A keynote speech by Jarvis last week, setting out a vision for Labour in the years ahead, was widely seen as a coded pitch for a leadership bid that many of Jeremy Corbyn’s detractors were all too keen to lap up.
Jarvis appears to have it all going for him as a former major in the Parachute Regiment who served in Kosovo, Afghanistan and Iraq, part of the military service for which he received an MBE soon after he was elected Labour MP for Barnsley Central in 2011. His decision not to stand in the contest to succeed Ed Miliband in the wake of last May’s disastrous election defeat for Labour came as a blow to many in the party who viewed him as the ideal candidate.
Declining the opportunity to stand due to fears about the impact being Labour leader would have on the children he raised alone after the death of his first wife, Jarvis stated: “My eldest kids had a very tough time when they lost their mum and I don’t want them to lose their dad.” Such an honest statement added to the view many already had that Jarvis would be an idea candidate to take over as Labour leader during a difficult period in the party’s history.
There have been other interesting tales about Jarvis, such as when he faced down a mugger on the London Underground last year, frightening off the man who had threatened to smash a glass bottle over his head unless the MP handed over his wallet.
The MP reportedly stared the man out and replied “that’s not going to happen”, leaving him empty handed.
Jarvis reads like a politician straight from American politics, and sounds almost like a character from the cult US political TV drama The West Wing.
With a large section of the Parliamentary Labour Party (PLP) sceptical at best and hostile at worst about Corbyn’s leadership, a Jarvis-led party would be manna from heaven for many.
Were the rules of the Labour’s Party’s leadership contest to revert back to those of the 1970s and prior to that, when the choice of leader was the sole preserve of the PLP, it’s highly likely Corbyn would soon have faced a coup and been replaced by Jarvis.
But even Corbyn’s most virulent critics will know that if Jarvis was to move against Corbyn when the party leader remains overwhelmingly popular among the rank and file membership and registered supporters, such a bid would be doomed to failure.
Corbyn’s internal opponents instead appear to have a narrative of give the current Labour leader “enough rope to hang himself” and then have a ready-made “moderate” and “centrist” candidate in place to take over in the form of Jarvis.
But perhaps Labour should pause and ask: “Haven’t we been here before?”
Scottish Labour certainly does not have to go back too far to find such a case in which a politician has been hyped up in a similar fashion.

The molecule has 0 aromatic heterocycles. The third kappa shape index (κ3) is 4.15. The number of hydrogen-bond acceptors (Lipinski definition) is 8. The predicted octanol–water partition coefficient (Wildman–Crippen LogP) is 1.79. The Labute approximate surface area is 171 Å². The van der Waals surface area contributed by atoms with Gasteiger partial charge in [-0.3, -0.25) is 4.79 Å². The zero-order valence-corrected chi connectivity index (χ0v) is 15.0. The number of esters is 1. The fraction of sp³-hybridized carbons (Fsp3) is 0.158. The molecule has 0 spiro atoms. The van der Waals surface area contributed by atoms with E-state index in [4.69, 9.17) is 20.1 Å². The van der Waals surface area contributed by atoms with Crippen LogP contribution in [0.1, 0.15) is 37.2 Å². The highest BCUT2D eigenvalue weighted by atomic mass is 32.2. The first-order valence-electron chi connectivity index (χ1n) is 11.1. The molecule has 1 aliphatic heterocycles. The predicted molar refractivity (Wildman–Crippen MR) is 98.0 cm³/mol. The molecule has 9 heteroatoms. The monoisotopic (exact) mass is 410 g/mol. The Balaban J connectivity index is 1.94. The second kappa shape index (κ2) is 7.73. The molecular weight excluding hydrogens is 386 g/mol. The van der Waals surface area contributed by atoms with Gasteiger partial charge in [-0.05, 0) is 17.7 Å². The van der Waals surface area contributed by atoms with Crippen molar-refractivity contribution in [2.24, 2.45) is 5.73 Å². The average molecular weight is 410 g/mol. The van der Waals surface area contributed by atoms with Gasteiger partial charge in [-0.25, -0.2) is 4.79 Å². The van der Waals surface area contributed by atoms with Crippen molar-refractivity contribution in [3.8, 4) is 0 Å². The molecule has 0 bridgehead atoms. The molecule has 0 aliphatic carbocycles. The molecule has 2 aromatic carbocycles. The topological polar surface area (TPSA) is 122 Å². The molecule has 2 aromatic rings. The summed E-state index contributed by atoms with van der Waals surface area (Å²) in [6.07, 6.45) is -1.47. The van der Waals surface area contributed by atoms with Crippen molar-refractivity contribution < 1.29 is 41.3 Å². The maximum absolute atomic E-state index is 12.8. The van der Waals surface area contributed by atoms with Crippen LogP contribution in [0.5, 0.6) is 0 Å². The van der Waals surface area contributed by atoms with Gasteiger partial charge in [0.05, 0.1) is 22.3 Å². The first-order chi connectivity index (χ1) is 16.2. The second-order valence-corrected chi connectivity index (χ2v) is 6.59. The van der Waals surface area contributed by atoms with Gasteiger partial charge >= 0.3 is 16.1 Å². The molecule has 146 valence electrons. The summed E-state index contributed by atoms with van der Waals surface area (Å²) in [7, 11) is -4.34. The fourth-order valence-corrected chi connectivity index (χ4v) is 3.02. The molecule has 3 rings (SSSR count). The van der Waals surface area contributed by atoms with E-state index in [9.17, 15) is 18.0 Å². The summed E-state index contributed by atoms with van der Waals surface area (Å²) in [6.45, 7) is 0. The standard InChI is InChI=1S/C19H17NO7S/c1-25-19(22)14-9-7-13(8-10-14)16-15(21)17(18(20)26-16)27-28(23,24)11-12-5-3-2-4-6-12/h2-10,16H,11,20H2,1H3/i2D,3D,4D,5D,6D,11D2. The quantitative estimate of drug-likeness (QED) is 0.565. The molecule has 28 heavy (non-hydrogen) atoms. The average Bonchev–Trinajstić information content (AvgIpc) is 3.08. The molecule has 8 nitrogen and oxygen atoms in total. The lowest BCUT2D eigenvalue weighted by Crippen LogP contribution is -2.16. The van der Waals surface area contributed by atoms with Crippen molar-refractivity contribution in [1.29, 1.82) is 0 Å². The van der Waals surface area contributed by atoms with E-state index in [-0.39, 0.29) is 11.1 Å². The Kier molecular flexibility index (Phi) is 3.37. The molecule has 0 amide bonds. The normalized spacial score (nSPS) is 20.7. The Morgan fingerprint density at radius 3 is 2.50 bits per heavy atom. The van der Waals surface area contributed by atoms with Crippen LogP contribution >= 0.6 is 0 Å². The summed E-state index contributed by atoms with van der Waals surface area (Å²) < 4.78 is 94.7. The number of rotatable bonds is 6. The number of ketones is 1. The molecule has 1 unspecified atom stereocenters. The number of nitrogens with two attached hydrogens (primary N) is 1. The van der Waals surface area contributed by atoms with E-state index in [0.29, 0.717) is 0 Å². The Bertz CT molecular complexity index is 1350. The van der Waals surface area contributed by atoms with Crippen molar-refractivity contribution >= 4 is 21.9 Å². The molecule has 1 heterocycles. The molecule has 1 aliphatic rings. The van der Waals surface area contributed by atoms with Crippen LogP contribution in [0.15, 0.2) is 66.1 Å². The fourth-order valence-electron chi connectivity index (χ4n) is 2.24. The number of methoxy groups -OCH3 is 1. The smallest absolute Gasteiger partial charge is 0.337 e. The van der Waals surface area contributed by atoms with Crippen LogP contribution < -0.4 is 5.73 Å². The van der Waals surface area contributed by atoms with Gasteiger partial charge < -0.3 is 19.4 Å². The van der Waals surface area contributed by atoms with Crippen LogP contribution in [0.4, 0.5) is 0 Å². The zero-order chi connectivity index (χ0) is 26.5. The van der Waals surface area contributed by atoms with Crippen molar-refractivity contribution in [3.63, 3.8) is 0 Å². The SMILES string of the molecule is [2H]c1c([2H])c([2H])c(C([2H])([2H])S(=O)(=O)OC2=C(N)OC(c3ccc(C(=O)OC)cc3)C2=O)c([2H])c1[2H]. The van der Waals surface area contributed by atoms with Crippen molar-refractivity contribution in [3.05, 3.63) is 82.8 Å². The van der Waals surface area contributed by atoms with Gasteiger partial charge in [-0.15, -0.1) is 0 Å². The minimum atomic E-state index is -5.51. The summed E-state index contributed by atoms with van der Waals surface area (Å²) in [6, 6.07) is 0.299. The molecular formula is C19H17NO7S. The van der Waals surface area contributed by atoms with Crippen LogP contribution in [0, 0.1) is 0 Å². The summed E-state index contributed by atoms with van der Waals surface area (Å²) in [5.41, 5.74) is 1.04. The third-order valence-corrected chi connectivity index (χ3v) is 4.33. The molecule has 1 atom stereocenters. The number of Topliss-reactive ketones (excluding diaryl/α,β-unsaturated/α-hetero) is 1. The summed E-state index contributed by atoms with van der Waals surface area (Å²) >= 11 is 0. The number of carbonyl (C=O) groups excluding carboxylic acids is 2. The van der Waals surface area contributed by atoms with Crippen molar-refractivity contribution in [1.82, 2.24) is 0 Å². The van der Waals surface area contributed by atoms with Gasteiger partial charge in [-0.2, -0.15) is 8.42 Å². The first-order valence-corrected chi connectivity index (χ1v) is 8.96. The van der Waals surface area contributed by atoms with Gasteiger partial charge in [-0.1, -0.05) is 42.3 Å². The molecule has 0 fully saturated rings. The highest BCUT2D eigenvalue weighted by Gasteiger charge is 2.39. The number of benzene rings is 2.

After taking over as Scottish Secretary under Gordon Brown in late 2008, Jim Murphy was talked up as if he was tailor-made to lead the party at Holyrood, with some suggesting he could perhaps even be an eventual contender to lead it at UK level.
Like Jarvis, Murphy sought to portray himself as a swashbuckling type, with a street speaking tour during the independence referendum, when he delivered speeches while standing on an Irn Bru crate and faced down baying ‘Yes” supporters hurling abuse – and the occasional egg – at him.
By the time Johann Lamont stepped down as leader in late 2014, after which it was widely reported that Murphy’s allies had heavily briefed and manoeuvred against the then Labour leader, some within Scottish Labour saw the former cabinet minister as the answer to their woes.
But for all the noise, his leadership lasted for just six months and ended in disaster, with Murphy losing his own Commons seat, as Scottish Labour came perilously close to being wiped out by the SNP in last May’s election.
Jarvis is a much less divisive figure than Murphy, with no real enemies within Labour’s ranks and viewed as a genuinely “nice guy” by those who have encountered him.
Although arguably lacking in substance, Jarvis earned respect from colleagues for editing a book in the run-up to last year’s election which set out the reasons people should back his party, titled “Why Vote Labour?”
But Labour members should ask themselves whether the backbench MP has actually done enough in political terms to make him a credible leader in waiting. The ill-fated leadership of Murphy is perhaps a cautionary tale to take on board,
There’s also a strong case to be made that Corbyn should get a shot, having being elected leader overwhelmingly last September, and that he simply doesn’t deserve to have what could become a shadow and unelected Labour leadership team operating within his own party.
An ideal response from Corbyn would be to subtly call-out Jarvis by offering him a senior campaign post, maybe even a role as a beefed up party chair-type or election campaign boss.
Such a move could reduce any chance of moves against Corbyn building up too much of a head of steam, as well as bring onside a talented politician.